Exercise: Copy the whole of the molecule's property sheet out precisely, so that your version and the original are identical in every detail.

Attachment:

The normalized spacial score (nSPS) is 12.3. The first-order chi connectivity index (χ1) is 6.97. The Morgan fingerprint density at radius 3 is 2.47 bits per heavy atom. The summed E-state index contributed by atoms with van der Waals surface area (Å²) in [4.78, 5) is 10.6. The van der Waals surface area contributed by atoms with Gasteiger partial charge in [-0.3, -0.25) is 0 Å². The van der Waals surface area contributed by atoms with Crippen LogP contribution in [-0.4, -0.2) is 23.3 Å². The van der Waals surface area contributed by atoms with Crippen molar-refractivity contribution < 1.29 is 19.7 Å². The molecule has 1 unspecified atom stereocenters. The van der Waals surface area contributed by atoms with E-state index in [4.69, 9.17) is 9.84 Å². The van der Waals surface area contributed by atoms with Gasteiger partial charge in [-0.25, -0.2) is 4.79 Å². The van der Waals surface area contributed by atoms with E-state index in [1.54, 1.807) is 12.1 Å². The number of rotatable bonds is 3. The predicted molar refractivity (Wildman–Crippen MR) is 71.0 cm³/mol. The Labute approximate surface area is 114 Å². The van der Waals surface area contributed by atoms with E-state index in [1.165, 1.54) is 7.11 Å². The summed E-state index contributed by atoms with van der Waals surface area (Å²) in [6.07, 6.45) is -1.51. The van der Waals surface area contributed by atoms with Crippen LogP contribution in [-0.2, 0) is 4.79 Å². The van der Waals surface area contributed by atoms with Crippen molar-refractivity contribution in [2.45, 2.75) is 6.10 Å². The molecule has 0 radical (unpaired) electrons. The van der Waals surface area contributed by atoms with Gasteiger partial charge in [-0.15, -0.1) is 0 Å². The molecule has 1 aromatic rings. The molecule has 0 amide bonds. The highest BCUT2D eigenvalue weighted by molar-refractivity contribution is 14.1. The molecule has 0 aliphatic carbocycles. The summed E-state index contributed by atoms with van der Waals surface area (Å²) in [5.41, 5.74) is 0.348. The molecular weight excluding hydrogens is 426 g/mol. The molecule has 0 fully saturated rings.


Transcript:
The normalized spacial score (nSPS) is 12.3. The first-order chi connectivity index (χ1) is 6.97. The Morgan fingerprint density at radius 3 is 2.47 bits per heavy atom. The summed E-state index contributed by atoms with van der Waals surface area (Å²) in [4.78, 5) is 10.6. The van der Waals surface area contributed by atoms with Gasteiger partial charge in [-0.3, -0.25) is 0 Å². The van der Waals surface area contributed by atoms with Crippen LogP contribution in [-0.4, -0.2) is 23.3 Å². The van der Waals surface area contributed by atoms with Crippen molar-refractivity contribution < 1.29 is 19.7 Å². The molecule has 1 unspecified atom stereocenters. The van der Waals surface area contributed by atoms with E-state index in [4.69, 9.17) is 9.84 Å². The van der Waals surface area contributed by atoms with Gasteiger partial charge in [-0.25, -0.2) is 4.79 Å². The van der Waals surface area contributed by atoms with E-state index in [1.54, 1.807) is 12.1 Å². The number of rotatable bonds is 3. The predicted molar refractivity (Wildman–Crippen MR) is 71.0 cm³/mol. The Labute approximate surface area is 114 Å². The van der Waals surface area contributed by atoms with E-state index in [1.165, 1.54) is 7.11 Å². The summed E-state index contributed by atoms with van der Waals surface area (Å²) in [6.07, 6.45) is -1.51. The van der Waals surface area contributed by atoms with Crippen LogP contribution in [-0.2, 0) is 4.79 Å². The van der Waals surface area contributed by atoms with Crippen molar-refractivity contribution in [2.45, 2.75) is 6.10 Å². The molecule has 0 radical (unpaired) electrons. The van der Waals surface area contributed by atoms with Gasteiger partial charge in [-0.15, -0.1) is 0 Å². The molecule has 1 aromatic rings. The molecule has 0 amide bonds. The highest BCUT2D eigenvalue weighted by molar-refractivity contribution is 14.1. The molecule has 0 aliphatic carbocycles. The summed E-state index contributed by atoms with van der Waals surface area (Å²) in [5.41, 5.74) is 0.348. The molecular weight excluding hydrogens is 426 g/mol. The molecule has 0 fully saturated rings.